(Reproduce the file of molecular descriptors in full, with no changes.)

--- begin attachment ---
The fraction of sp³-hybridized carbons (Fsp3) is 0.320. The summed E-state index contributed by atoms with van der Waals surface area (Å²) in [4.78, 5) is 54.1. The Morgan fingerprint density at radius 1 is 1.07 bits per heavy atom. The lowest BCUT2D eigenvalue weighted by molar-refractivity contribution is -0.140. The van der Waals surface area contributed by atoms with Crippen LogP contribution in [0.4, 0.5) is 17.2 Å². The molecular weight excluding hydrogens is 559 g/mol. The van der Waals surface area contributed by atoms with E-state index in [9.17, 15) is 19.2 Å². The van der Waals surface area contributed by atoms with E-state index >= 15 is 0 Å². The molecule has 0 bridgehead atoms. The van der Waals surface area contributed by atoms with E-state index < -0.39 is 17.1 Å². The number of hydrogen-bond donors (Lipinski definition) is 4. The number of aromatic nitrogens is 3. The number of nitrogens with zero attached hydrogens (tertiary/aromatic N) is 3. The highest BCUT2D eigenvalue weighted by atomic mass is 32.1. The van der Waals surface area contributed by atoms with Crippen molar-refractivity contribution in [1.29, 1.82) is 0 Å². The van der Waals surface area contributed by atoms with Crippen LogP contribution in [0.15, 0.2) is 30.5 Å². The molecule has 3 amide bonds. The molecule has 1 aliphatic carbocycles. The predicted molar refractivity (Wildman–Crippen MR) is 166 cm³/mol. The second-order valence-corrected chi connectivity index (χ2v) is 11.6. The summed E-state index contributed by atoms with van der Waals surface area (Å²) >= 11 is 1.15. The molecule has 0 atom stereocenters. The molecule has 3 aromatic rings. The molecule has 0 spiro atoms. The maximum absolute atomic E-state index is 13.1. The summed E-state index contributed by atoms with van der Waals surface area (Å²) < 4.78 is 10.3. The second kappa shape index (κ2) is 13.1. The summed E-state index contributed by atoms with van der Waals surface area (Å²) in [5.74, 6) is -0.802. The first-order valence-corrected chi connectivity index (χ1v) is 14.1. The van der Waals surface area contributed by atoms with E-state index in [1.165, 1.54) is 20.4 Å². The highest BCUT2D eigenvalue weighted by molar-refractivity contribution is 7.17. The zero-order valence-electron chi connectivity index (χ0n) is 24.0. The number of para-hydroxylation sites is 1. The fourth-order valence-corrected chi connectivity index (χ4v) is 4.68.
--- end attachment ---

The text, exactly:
The fraction of sp³-hybridized carbons (Fsp3) is 0.320. The summed E-state index contributed by atoms with van der Waals surface area (Å²) in [4.78, 5) is 54.1. The Morgan fingerprint density at radius 1 is 1.07 bits per heavy atom. The lowest BCUT2D eigenvalue weighted by molar-refractivity contribution is -0.140. The van der Waals surface area contributed by atoms with Crippen LogP contribution in [0.4, 0.5) is 17.2 Å². The molecular weight excluding hydrogens is 559 g/mol. The van der Waals surface area contributed by atoms with E-state index in [9.17, 15) is 19.2 Å². The van der Waals surface area contributed by atoms with E-state index >= 15 is 0 Å². The molecule has 0 bridgehead atoms. The van der Waals surface area contributed by atoms with E-state index < -0.39 is 17.1 Å². The number of hydrogen-bond donors (Lipinski definition) is 4. The number of aromatic nitrogens is 3. The number of nitrogens with zero attached hydrogens (tertiary/aromatic N) is 3. The highest BCUT2D eigenvalue weighted by atomic mass is 32.1. The van der Waals surface area contributed by atoms with Crippen molar-refractivity contribution in [1.29, 1.82) is 0 Å². The van der Waals surface area contributed by atoms with Crippen LogP contribution in [0.15, 0.2) is 30.5 Å². The molecule has 3 amide bonds. The molecule has 1 aliphatic carbocycles. The predicted molar refractivity (Wildman–Crippen MR) is 166 cm³/mol. The second-order valence-corrected chi connectivity index (χ2v) is 11.6. The summed E-state index contributed by atoms with van der Waals surface area (Å²) >= 11 is 1.15. The molecule has 0 atom stereocenters. The molecule has 3 aromatic rings. The molecule has 0 spiro atoms. The maximum absolute atomic E-state index is 13.1. The summed E-state index contributed by atoms with van der Waals surface area (Å²) < 4.78 is 10.3. The second kappa shape index (κ2) is 13.1. The summed E-state index contributed by atoms with van der Waals surface area (Å²) in [5.74, 6) is -0.802. The first-order valence-corrected chi connectivity index (χ1v) is 14.1. The van der Waals surface area contributed by atoms with E-state index in [1.165, 1.54) is 20.4 Å². The highest BCUT2D eigenvalue weighted by molar-refractivity contribution is 7.17. The zero-order valence-electron chi connectivity index (χ0n) is 24.0. The number of para-hydroxylation sites is 1. The fourth-order valence-corrected chi connectivity index (χ4v) is 4.68.